Viruses are a class of tiny and deadly infectious agents that are distinct from other types of germs such as bacteria. Because viruses are not composed of cells like other organisms, they are not even considered to be alive by many scientists. Instead of being a single-celled or small multicellular organism like most other pathogens, they are composed of a strand of DNA or RNA encased in an envelope of protein, called the capsid. Some viruses also posses a protective layer of fat over the capsid. Because of their unique structure and method of causing disease, viruses cannot be treated with antibiotic drugs but must instead be treated with a class of drugs referred to generally as antivirals.
How a virus infects a host is crucial to understanding how infections begin after individual virus particles infiltrate the host's cells. This can be accomplished because viruses are so tiny that they may slip through cellular defenses unopposed. Once inside a host cell, a virus moves to the cell's nucleus where all the DNA and RNA functions as instructions for the cell's operation. By inserting its own genetic information into the cell's nucleus a virus can hijack its function, causing it to produce and release more virus particles so the infection spreads. Another common effect of this cellular hijacking is the damage, breakdown and eventual death of the cell itself.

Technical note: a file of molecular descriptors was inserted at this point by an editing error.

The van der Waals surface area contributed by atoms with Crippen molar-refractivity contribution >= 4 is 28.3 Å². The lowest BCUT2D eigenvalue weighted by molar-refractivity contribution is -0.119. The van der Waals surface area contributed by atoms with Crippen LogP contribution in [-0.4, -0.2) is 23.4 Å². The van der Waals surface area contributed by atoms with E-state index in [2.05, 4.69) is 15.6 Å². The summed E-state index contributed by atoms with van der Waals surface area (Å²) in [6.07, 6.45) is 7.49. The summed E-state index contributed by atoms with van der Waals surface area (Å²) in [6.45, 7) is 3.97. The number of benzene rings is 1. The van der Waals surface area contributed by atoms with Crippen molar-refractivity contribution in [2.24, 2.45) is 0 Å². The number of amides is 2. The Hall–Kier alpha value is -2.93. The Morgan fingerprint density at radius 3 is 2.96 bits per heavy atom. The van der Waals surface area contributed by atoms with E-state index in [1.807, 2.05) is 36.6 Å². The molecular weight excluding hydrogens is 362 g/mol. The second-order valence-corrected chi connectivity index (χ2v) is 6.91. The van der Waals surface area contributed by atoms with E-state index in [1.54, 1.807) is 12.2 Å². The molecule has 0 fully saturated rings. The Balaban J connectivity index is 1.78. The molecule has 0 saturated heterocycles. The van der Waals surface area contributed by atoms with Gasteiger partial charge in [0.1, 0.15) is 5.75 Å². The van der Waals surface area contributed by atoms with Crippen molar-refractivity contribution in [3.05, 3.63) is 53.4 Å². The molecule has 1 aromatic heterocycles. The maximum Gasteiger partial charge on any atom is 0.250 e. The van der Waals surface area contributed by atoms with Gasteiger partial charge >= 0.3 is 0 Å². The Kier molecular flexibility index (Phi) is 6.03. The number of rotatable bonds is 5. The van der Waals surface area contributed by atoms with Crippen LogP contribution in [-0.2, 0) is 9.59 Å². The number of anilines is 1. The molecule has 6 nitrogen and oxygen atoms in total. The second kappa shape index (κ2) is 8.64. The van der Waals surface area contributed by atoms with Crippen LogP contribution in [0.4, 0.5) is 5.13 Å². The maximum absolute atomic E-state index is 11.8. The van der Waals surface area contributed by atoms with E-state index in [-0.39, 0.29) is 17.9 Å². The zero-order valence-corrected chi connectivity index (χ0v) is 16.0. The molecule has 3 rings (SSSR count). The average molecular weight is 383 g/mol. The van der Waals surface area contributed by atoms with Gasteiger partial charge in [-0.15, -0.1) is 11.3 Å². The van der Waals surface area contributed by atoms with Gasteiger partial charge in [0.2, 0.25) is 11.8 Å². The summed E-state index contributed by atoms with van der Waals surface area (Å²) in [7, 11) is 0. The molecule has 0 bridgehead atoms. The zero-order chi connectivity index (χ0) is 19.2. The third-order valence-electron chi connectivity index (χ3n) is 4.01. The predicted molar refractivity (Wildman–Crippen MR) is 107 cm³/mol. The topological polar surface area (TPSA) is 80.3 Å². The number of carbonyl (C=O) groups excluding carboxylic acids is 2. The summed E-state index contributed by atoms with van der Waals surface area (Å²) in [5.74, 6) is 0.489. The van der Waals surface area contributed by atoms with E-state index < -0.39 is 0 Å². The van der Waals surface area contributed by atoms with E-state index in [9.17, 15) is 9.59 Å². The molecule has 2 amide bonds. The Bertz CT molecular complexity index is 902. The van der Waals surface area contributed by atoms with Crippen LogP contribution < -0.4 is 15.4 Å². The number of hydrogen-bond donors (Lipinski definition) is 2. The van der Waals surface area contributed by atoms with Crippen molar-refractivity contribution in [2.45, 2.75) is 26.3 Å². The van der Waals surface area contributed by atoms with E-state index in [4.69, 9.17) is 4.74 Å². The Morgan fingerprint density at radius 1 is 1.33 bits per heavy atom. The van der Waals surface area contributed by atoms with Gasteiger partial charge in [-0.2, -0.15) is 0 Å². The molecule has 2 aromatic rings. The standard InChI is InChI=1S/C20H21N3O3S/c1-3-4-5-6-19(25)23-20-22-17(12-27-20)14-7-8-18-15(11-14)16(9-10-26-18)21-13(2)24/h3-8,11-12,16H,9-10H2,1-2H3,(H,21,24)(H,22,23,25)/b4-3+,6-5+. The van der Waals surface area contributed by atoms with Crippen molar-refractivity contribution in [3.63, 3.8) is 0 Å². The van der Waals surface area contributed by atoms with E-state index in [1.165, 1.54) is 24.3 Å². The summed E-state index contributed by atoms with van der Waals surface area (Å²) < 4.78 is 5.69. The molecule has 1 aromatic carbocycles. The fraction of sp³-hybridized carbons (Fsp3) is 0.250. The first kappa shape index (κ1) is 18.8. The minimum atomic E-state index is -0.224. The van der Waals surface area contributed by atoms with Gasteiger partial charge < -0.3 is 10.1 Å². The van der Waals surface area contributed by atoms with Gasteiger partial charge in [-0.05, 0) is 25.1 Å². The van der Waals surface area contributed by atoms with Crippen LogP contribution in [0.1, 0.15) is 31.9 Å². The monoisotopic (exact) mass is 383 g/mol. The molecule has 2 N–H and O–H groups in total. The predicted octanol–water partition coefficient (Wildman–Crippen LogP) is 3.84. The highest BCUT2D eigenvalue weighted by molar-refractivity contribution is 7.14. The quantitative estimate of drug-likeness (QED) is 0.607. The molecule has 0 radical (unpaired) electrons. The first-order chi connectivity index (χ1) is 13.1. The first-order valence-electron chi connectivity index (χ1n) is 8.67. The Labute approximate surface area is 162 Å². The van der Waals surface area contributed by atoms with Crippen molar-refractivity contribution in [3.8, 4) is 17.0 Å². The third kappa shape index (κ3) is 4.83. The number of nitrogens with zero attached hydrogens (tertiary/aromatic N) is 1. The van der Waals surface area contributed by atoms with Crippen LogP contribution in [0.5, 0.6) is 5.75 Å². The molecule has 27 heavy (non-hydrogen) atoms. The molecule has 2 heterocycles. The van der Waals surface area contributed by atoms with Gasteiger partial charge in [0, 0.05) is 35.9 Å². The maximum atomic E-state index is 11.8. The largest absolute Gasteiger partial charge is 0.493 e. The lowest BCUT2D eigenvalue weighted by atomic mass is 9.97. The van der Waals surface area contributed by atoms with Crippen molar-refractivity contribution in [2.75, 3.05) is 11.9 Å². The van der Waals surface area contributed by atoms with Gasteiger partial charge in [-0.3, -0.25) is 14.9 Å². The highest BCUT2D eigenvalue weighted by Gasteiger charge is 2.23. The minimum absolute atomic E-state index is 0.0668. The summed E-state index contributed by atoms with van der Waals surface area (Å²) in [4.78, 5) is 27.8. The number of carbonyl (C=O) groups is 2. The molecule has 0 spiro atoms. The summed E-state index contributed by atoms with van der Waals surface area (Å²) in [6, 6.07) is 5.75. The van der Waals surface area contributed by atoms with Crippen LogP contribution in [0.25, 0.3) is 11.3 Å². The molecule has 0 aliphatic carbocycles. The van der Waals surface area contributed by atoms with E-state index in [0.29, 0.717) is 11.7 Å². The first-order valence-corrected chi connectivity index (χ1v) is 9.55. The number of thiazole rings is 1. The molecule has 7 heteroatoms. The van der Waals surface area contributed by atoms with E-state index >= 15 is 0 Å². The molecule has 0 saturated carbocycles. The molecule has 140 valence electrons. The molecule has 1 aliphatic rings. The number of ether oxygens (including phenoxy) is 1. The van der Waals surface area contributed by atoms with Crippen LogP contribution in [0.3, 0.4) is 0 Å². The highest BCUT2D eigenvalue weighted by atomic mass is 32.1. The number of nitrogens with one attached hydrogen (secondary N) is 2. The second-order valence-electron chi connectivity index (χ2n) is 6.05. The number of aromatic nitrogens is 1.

Like most drugs used to treat infectious pathogens, antivirals are targeted to specific strains of viruses and work in a variety of ways. Most antiviral drugs don't actually kill the virus particles themselves as inhibit their reproduction. Since viruses cannot reproduce without infecting a host cell antiviral drugs have been designed to interfere with the infection process.
This interference may be achieved in numerous ways, including blocking the virus from the host cell, preventing the virus from releasing its genetic material once it reaches the nucleus and preventing the virus's genetic data from being spliced into the host cell's DNA. Various highly specific antiviral drugs have also been developed that target the enzymes and proteins that an infected host cell uses to assemble new virus particles and prevent them from functioning correctly. Such drugs must be designed very carefully so that they do not interfere with the metabolism of healthy cells. A final type of antiviral drug targets the virus indirectly, by increasing the efficiency with which the host's immune system can fight the viral infection.